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Non-Fungible Tokens (NFTs) — Could it Help The Emerging Filmmaker?7 min read

12 March 2021 6 min read


Non-Fungible Tokens (NFTs) — Could it Help The Emerging Filmmaker?7 min read

Reading Time: 6 minutes

Hot off the heels of the cryptocurrency hype surrounding Gamestop, another buzzword has swept the Internet: Non-fungible tokens, or NFTs. Digital artworks, photographs, video clips, tweets and memes have been auctioned off for thousands — upwards of millions — of dollars. Even Christie’s, the art world’s premier auction house, have embraced NFTs, recently launching its first sale of digital-only art. 

The cryptocurrency token represents a brave new world for creatives, with budding artists and photographers arguably having the most to gain. For practitioners of other art forms, however, it gets a little more complicated to operationalise NFTs.

What Are NFTs?

NFTs are a form of cryptocurrency. A lot of the hype surrounding cryptocurrency has been of its relative scarcity (varying from the type of cryptocurrency) which partially circumvents the issues of runaway inflation that comes with traditional currencies. Another advantage of cryptocurrency is its use of blockchain technology as a publicly accessible and unalterable ledger of all transactions with the currency.

NFTs stand out from traditional cryptocurrencies because of their fungibility — or the lack thereof. One example of a fungible item is money, where Singapore dollars could be swapped with US dollars. There is no value attributed to the specific serial numbers of each dollar bill. Non-fungible items are the opposite, where they are valuable exactly because of their serial numbers. 

Titled “5,000 Days”, digital artist Beeple’s digital collage is currently valued at US$13.25 million / Image credit: Christie’s

Non-fungibility is the prime currency of the art world. There are millions of photos of the Mona Lisa but they would never be as valuable as the original. NFTs transports that idea into cyberspace where just about anything can be minted, authenticated and tokenised with blockchain ledgers to back up the item as ‘authentic’.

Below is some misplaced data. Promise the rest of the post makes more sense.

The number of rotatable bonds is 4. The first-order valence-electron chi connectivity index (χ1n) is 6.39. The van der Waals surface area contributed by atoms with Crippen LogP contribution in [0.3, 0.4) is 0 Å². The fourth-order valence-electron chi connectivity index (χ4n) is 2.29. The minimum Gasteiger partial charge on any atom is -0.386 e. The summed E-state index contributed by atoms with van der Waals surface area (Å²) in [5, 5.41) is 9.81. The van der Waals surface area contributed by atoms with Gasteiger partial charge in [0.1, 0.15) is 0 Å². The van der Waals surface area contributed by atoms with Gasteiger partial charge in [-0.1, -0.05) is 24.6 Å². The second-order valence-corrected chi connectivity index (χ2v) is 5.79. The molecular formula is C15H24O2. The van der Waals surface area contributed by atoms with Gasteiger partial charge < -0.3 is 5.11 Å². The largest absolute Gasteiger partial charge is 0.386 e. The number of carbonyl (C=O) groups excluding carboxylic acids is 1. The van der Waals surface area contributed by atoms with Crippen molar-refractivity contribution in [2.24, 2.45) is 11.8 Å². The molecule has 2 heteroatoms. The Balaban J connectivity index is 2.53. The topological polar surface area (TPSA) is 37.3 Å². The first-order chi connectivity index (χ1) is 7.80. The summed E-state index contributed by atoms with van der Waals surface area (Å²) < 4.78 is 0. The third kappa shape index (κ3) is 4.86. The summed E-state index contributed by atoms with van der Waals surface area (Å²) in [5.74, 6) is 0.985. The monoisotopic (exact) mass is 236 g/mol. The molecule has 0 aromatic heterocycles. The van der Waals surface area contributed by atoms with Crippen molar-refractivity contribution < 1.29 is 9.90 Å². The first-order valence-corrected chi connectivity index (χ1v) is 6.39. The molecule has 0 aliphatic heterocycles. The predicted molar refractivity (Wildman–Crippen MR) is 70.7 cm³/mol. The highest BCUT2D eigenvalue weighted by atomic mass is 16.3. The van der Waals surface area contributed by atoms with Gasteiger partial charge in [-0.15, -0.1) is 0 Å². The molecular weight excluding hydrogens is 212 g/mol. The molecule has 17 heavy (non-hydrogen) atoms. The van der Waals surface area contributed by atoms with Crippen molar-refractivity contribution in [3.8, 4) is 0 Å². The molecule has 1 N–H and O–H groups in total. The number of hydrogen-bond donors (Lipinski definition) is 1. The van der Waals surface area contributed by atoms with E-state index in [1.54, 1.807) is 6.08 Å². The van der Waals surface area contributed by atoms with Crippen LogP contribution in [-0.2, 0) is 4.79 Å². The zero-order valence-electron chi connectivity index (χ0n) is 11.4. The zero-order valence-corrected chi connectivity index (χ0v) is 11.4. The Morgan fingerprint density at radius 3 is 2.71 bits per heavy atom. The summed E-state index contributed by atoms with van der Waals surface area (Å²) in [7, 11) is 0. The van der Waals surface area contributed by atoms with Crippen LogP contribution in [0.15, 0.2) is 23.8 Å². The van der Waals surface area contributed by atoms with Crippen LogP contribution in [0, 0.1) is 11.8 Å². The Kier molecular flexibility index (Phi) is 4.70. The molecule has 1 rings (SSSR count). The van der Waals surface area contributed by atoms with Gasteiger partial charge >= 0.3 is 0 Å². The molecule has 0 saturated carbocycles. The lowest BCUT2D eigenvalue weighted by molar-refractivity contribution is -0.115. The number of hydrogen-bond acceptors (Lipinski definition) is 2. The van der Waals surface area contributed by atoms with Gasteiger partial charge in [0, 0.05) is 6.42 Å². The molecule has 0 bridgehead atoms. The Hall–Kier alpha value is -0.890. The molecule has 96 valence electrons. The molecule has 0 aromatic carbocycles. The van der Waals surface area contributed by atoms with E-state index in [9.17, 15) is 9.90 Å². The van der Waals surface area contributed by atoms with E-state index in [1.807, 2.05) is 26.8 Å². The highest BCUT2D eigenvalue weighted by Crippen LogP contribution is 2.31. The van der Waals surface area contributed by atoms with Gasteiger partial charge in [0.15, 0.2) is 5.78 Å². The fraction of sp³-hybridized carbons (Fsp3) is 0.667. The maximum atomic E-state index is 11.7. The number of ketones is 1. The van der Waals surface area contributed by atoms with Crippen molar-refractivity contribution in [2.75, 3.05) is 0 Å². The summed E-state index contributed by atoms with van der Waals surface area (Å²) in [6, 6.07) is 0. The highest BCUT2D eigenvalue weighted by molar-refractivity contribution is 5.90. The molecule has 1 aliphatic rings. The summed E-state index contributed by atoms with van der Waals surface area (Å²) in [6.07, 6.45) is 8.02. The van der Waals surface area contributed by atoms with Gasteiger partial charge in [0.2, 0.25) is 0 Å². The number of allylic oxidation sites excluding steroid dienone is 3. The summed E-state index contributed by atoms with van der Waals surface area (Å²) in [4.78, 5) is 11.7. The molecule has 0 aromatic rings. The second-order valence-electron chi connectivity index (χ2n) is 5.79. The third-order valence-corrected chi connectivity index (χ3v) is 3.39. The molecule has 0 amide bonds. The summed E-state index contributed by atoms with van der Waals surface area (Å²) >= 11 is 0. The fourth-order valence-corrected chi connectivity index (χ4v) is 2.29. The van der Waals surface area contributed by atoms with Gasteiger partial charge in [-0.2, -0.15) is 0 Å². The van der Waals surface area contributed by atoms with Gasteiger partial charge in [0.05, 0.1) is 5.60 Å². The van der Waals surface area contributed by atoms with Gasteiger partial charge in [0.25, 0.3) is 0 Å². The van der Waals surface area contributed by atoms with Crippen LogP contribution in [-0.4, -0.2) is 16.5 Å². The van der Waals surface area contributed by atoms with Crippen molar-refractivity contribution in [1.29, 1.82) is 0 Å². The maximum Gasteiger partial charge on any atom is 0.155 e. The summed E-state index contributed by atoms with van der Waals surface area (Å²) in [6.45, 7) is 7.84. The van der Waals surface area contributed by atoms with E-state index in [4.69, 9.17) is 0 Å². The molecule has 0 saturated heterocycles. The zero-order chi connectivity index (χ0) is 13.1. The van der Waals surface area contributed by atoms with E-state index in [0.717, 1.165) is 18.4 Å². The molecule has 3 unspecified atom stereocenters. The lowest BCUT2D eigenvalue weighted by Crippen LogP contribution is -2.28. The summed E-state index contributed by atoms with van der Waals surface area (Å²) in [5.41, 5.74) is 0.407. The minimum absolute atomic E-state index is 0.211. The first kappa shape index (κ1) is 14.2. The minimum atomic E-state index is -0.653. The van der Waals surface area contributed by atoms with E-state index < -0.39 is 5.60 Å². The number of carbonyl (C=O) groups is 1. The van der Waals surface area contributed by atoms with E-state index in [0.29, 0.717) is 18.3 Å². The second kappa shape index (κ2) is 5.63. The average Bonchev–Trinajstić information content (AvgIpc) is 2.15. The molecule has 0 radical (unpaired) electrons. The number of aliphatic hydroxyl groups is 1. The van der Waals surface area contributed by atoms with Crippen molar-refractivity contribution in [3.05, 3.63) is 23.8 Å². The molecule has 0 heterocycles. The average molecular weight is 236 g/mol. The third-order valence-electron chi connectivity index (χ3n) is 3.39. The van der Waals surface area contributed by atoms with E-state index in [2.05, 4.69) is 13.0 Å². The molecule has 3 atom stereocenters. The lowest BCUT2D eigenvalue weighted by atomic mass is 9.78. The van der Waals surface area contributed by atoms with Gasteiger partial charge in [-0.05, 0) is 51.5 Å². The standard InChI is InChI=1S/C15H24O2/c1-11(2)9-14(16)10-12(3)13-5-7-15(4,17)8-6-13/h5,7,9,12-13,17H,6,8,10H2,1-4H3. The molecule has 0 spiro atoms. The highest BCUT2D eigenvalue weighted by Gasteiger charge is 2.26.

Why Are NFTs Making a Splash?

While they have been around for a few years now, NFTs are now more easily purchasable on sites such as OpenSea and SuperRare. As these mainly accept cryptocurrency, how the technology has been demystified and accepted into the mainstream also accelerated the acceptance of the trend.

The appeal behind NFTs has always existed in analogue form as collectables and status markers. The art world thrives on originals. The same idea is extended to collector culture, where original prints of vinyl records, trading cards, and film posters or props are highly sought after. Whether digital collectibles can hold the same weight to collectors as physical collectibles is perhaps what makes the NFT trend both exciting and volatile. 

Beyond their form, how NFTs differ are how they are able to cut out the middlemen (mainly distributors) in between the audience and creators. Perhaps the clearest beneficiaries of NFTs are emerging artists. An artist’s first painting may be initially sold for a measly amount but the value might skyrocket once the artist makes it big. The key problem faced by these artists is that they do not benefit from any subsequent royalties.

NFTs changes this by ensuring that the ‘authenticity’ of their artwork will always remain with the artist, rather than auction houses and distributors. Blockchain technology lowers the risk of piracy and fraud while enabling artists to continuously benefit financially from ownership of their works.

This system, however, does not benefit musicians or filmmakers the same way.

How the Music World Has Embraced NFTs

By their very nature, music and films are meant for mass consumption. The same principle that applies in the art world cannot directly be applied to these mediums. An NFT-authenticated song or film will probably not mean as much as pirated copies (yet). It’s not helped that, unlike paintings, songs or film clips cannot be physically hung up around houses and offices as status markers. 

Yet, the music world has embraced the new craze. Pop-rock group Kings of Leon recently announced that their latest album will be released as an NFT — one of the first of its kind. Available for sale for only two weeks, the NFT will include the album, a vinyl and digital copy, digital artwork, and six “golden tickets” that fans can redeem for front row seats to one of their concerts. To date, the band has reportedly raked in US$1.4 million in an auction.